With over 35 combined years of in-depth art world experience, Chen & Lampert provide comprehensive services and personalized solutions to artists, galleries, non-profits, institutions and collectors. From curatorial consultation, artist relations and organizational framework, to preservation, publicity strategies and sales infrastructure, our individualized approach delivers clear, crucial information and actionable plans to clients in all areas of the contemporary art sphere.
As curators, arts administrators and archivists with recognized personal art practices, we understand that it requires an insider/outsider approach to fully contend with the myriad complexities of today’s art landscape. We offer clients unprecedented support for all the large and small quandaries associated with maintaining creative practices and doing aesthetic business.
Howie Chen is a New York–based curator engaged in collaborative art production and research.
Chen’s curatorial and institutional work experience includes the Whitney Museum of American Art (2001-2007) and P.S.1 Contemporary Art Center. He is a founder of Dispatch, a NYC curatorial production office and project space that has presented over thirty national and international exhibitions, projects and special events since 2007. In 2003, with artist Mika Tajima, he formed New Humans, a moniker for collaborations with musicians, artists and designers that was included in the 2008 Whitney Biennial and has more recently undertaken projects at SFMOMA and South London Gallery. Collaborators have included Vito Acconci, Charles Atlas,and Judith Butler among others.
At Lehman Brothers, Chen worked directly with the chief investment strategist and later with the global head of the equity derivatives and quantitative research. Later, he worked as a business consultant for the New York-based creative agency, SarkissianMason. In 2010, Chen co-founded JEQU, a research project to assess how sociological and cultural economic approaches to art world debates can augment artistic critique. The resulting publication, JEQU: IRL (2013).
Chen graduated with a Bachelor of Science in Economics from The Wharton School of the University of Pennsylvania in 1998 and was a Helena Rubinstein Curatorial Fellow at the Whitney Museum of American Art Independent Study Program in 2004. He is currently on faculty at the the New York University Steinhardt School and has been a lecturer at the Art, Culture and Technology program at MIT, Parsons School for Design, and Rhode Island School of Design. In addition, Chen is a board member of W.A.G.E. (Working Artists and the Greater Economy).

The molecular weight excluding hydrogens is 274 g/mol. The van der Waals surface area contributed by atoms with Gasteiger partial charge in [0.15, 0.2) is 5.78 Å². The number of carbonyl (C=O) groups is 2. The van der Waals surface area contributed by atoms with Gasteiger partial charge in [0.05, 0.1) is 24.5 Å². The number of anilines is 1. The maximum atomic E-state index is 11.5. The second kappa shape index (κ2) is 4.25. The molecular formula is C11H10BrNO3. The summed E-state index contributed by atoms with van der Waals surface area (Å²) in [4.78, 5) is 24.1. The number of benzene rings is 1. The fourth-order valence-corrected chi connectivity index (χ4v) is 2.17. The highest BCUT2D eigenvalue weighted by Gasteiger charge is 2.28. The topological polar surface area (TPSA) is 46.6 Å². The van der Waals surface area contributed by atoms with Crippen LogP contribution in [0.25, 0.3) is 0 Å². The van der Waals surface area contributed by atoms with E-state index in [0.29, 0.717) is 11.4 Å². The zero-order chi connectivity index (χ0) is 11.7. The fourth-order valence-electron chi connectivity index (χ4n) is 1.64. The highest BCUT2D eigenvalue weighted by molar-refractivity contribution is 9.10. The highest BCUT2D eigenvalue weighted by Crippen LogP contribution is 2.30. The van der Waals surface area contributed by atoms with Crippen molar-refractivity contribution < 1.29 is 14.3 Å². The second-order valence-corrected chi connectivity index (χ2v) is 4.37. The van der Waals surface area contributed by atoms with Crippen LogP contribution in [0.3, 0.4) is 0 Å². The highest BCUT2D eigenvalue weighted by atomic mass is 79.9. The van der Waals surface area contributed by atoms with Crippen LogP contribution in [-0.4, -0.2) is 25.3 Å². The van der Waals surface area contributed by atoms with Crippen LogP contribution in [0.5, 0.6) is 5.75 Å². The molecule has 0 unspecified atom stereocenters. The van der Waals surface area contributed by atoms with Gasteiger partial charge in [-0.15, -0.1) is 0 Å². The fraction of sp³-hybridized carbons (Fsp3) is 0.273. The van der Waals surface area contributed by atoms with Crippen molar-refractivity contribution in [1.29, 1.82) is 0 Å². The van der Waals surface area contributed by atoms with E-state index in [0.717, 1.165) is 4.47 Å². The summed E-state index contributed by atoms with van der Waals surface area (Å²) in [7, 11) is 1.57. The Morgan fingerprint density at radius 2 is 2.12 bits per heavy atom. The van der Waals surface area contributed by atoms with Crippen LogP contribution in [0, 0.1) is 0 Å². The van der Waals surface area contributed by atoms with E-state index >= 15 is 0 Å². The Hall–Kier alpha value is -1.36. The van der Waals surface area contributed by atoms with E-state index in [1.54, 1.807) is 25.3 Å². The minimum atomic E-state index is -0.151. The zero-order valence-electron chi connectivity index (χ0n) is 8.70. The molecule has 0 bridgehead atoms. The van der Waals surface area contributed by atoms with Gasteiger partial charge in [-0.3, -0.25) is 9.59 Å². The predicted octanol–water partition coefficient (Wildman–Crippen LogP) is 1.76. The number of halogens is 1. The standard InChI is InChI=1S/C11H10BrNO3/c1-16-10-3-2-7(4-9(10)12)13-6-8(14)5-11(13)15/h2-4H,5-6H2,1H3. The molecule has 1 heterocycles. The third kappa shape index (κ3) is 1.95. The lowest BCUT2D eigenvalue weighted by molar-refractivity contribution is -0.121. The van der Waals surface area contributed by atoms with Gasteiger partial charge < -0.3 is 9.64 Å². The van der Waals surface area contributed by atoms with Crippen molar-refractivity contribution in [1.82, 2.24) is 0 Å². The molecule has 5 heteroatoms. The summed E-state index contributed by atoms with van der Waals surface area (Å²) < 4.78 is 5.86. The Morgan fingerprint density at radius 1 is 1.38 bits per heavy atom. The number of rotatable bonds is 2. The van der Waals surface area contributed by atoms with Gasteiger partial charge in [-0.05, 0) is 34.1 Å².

Andrew Lampert is a New York-based curator, archivist and artist who specializes in collection management, multi-media preservation and exhibition of moving image and performance works.
As Archivist and Curator of Collections at Anthology Film Archives from 2003-2015, Lampert co-programmed over 900 public screenings annually while overseeing daily operations of the film and video archive, which included fundraising, film restoration, digitization, acquisitions, loans, and estate management. He has archivally preserved more than 300 classic moving image art works by Wallace Berman, Lizzie Borden, Stan Brakhage, Robert Breer, Bruce Conner, Maya Deren, Hollis Frampton, Ken Jacobs, Carolee Schneemann, Paul Sharits, and scores of others.
As an artist, Lampert has produced an extensive body of films, videos, photographs and performances since the 1990s. He regularly exhibits work in various contexts with past shows including: The Whitney Museum of American Art (2006 Whitney Biennial), The Getty Museum, The Solomon R. Guggenheim Museum, PS1/MoMA, The Toronto Film Festival, The International Short Film Festival Oberhausen, and The International Film Festival Rotterdam among other international venues. He frequently writes on art and cinema, edited THE GEORGE KUCHAR READER (Primary Information, 2014), and co-edited two volumes of HARRY SMITH COLLECTIONS CATALOGUE RAISONNE (J&L Books, 2015).
Lampert studied at New York University and received a certificate from the L. Jeffrey Selznick School of Film Preservation at the George Eastman Museum in 2003. He received an MFA from the Milton Avery Graduate School of the Arts at Bard College in 2011. A frequent guest lecturer or visiting artist in film, art, conservation and library programs, he has taught in the School of Film and Media Studies at Purchase College and at the Eugene Lang College at the New School.